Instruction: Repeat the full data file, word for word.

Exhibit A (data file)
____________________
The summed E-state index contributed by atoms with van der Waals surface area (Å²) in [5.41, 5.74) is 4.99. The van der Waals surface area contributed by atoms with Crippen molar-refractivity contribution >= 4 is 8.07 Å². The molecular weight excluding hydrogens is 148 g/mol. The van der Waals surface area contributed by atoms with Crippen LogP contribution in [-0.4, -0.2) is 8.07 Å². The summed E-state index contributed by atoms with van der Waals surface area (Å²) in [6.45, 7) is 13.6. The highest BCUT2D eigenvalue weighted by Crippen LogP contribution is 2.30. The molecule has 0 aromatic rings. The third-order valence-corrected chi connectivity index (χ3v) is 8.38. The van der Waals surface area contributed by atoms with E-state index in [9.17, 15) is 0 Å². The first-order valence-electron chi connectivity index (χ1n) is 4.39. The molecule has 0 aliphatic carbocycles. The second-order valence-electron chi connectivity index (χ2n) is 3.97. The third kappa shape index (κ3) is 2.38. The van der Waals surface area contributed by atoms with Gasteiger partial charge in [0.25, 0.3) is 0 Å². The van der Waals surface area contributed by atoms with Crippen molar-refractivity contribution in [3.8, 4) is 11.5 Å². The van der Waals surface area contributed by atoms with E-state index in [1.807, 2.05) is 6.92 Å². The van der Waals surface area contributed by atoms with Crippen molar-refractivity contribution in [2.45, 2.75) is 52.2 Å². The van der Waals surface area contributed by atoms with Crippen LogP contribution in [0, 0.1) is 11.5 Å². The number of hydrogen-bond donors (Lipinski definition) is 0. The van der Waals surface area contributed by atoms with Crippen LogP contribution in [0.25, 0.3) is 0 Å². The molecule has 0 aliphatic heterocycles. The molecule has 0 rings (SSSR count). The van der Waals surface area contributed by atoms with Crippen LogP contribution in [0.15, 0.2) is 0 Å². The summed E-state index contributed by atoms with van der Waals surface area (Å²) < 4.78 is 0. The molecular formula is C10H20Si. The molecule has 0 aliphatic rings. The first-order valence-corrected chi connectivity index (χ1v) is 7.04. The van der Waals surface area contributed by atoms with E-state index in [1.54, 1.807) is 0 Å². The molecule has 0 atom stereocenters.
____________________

The summed E-state index contributed by atoms with van der Waals surface area (Å²) in [5.41, 5.74) is 4.99. The van der Waals surface area contributed by atoms with Crippen molar-refractivity contribution >= 4 is 8.07 Å². The molecular weight excluding hydrogens is 148 g/mol. The van der Waals surface area contributed by atoms with Crippen LogP contribution in [-0.4, -0.2) is 8.07 Å². The summed E-state index contributed by atoms with van der Waals surface area (Å²) in [6.45, 7) is 13.6. The highest BCUT2D eigenvalue weighted by Crippen LogP contribution is 2.30. The molecule has 0 aromatic rings. The third-order valence-corrected chi connectivity index (χ3v) is 8.38. The van der Waals surface area contributed by atoms with E-state index in [9.17, 15) is 0 Å². The first-order valence-electron chi connectivity index (χ1n) is 4.39. The molecule has 0 aliphatic carbocycles. The second-order valence-electron chi connectivity index (χ2n) is 3.97. The third kappa shape index (κ3) is 2.38. The van der Waals surface area contributed by atoms with Gasteiger partial charge in [0.25, 0.3) is 0 Å². The van der Waals surface area contributed by atoms with Crippen molar-refractivity contribution in [3.8, 4) is 11.5 Å². The van der Waals surface area contributed by atoms with E-state index in [1.807, 2.05) is 6.92 Å². The van der Waals surface area contributed by atoms with Crippen molar-refractivity contribution in [2.45, 2.75) is 52.2 Å². The van der Waals surface area contributed by atoms with Crippen LogP contribution in [0, 0.1) is 11.5 Å². The number of hydrogen-bond donors (Lipinski definition) is 0. The van der Waals surface area contributed by atoms with Crippen LogP contribution in [0.25, 0.3) is 0 Å². The molecule has 0 aliphatic heterocycles. The molecule has 0 rings (SSSR count). The van der Waals surface area contributed by atoms with Crippen LogP contribution in [0.15, 0.2) is 0 Å². The summed E-state index contributed by atoms with van der Waals surface area (Å²) < 4.78 is 0. The molecular formula is C10H20Si. The molecule has 0 aliphatic rings. The first-order valence-corrected chi connectivity index (χ1v) is 7.04. The van der Waals surface area contributed by atoms with E-state index in [1.54, 1.807) is 0 Å². The molecule has 0 atom stereocenters.